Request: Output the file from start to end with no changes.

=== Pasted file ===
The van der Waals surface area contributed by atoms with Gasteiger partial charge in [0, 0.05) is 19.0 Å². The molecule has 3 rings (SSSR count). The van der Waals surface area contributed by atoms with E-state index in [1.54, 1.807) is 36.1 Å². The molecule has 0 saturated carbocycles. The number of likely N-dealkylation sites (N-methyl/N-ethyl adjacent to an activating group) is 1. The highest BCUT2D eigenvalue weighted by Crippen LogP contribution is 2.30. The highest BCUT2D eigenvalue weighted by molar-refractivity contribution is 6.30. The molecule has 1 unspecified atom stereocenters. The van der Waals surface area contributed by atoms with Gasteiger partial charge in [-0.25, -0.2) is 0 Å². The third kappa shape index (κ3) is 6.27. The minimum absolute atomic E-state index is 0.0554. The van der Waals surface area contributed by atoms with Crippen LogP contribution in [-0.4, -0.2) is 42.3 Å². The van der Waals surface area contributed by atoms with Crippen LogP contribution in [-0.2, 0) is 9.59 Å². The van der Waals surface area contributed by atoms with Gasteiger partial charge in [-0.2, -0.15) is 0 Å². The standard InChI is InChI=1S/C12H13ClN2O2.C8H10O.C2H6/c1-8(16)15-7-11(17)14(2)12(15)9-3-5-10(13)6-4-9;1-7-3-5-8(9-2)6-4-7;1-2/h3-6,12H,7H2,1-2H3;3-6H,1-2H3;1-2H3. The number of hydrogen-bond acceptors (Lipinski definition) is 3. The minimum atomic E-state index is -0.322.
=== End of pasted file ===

The van der Waals surface area contributed by atoms with Gasteiger partial charge in [0, 0.05) is 19.0 Å². The molecule has 3 rings (SSSR count). The van der Waals surface area contributed by atoms with E-state index in [1.54, 1.807) is 36.1 Å². The molecule has 0 saturated carbocycles. The number of likely N-dealkylation sites (N-methyl/N-ethyl adjacent to an activating group) is 1. The highest BCUT2D eigenvalue weighted by Crippen LogP contribution is 2.30. The highest BCUT2D eigenvalue weighted by molar-refractivity contribution is 6.30. The molecule has 1 unspecified atom stereocenters. The van der Waals surface area contributed by atoms with Gasteiger partial charge in [-0.25, -0.2) is 0 Å². The third kappa shape index (κ3) is 6.27. The minimum absolute atomic E-state index is 0.0554. The van der Waals surface area contributed by atoms with Crippen LogP contribution in [-0.4, -0.2) is 42.3 Å². The van der Waals surface area contributed by atoms with Crippen LogP contribution in [-0.2, 0) is 9.59 Å². The van der Waals surface area contributed by atoms with Gasteiger partial charge in [-0.2, -0.15) is 0 Å². The standard InChI is InChI=1S/C12H13ClN2O2.C8H10O.C2H6/c1-8(16)15-7-11(17)14(2)12(15)9-3-5-10(13)6-4-9;1-7-3-5-8(9-2)6-4-7;1-2/h3-6,12H,7H2,1-2H3;3-6H,1-2H3;1-2H3. The number of hydrogen-bond acceptors (Lipinski definition) is 3. The minimum atomic E-state index is -0.322.